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Milky Way mystery 'unlike anything' seen before

Kieran Burke
January 27, 2022

Australian astronomers have discovered a "spinning object" that releases bursts of energy in precise intervals. Researchers have said nothing like this has been seen before.

Undated image of the Milky Way showing the general location of the repeating transient in space
Astrophysicist Natasha Hurley-Walker marked the position of the mysterious object in the Milky WayImage: Natasha Hurley-Walker/AFP

A team of researchers in Australia stumbled upon something of an astronomical mystery in the Milky Way.

University student Tyrone O'Doherty was working on his undergraduate thesis last year when he first spotted the mysterious object while mapping radio waves.

The object releases pulses of energy "every 18.18 minutes, like clockwork," according to astrophysicist Natasha Hurley-Walker, the team lead who followed up after the initial discovery was made.

"A team mapping radio waves has discovered something unusual that releases a giant burst of energy three times an hour, and it's unlike anything astronomers have seen before," the International Centre for Radio Astronomy Research (ICRAR) spread word of the discovery on Twitter on Thursday.

Object may be 'white dwarf'

The discovery was made using a low-frequency radio telescope known as the Murchison Widefield Array, situated in Australia's western Outback. Hurley-Walker said the object had been appearing and disappearing during periods of observation.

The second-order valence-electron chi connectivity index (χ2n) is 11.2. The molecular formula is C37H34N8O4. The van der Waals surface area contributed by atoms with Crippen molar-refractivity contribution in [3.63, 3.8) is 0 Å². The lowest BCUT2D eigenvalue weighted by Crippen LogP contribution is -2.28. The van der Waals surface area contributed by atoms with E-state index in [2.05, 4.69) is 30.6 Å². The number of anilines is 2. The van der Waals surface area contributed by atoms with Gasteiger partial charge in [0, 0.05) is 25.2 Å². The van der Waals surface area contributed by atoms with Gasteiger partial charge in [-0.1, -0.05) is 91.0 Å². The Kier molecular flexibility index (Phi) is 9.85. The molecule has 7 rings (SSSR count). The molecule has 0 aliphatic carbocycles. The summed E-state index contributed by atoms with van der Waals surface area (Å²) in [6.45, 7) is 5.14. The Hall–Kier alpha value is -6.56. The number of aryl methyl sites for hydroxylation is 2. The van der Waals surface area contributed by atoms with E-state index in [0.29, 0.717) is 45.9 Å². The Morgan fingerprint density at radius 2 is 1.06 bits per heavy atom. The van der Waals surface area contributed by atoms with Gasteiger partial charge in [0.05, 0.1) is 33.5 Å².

"That was completely unexpected. It was kind of spooky for an astronomer," Hurley-Walker said, "because there's nothing known in the sky that does that."

According to the team, the object may be a white dwarf — the core remnants of collapsed stars.

The object is understood to be around 4,000 light-years from Earth and has an incredibly strong magnetic field. News of the discovery has created a buzz in the scientific community. 

Search is on for more

There is still much work that needs to be done to understand what exactly has been discovered.

"If you do all of the mathematics, you find that they shouldn't have enough power to produce these kinds of radio waves every 20 minutes," Hurley-Walker said. "It just shouldn't be possible."

The team leader did say that initially it was thought this may have been a signal from an alien life form. "I was concerned that it was aliens," Hurley-Walker said.

However, the signal was observed on various frequencies which according to Hurley-Walker, meant it was "a natural process" and "not an artificial signal."

The team's research has been published in the weekly scientific journal, Nature.

Stargazing in the Dark Sky Park in the Eifel

Edited by: Sean Sinico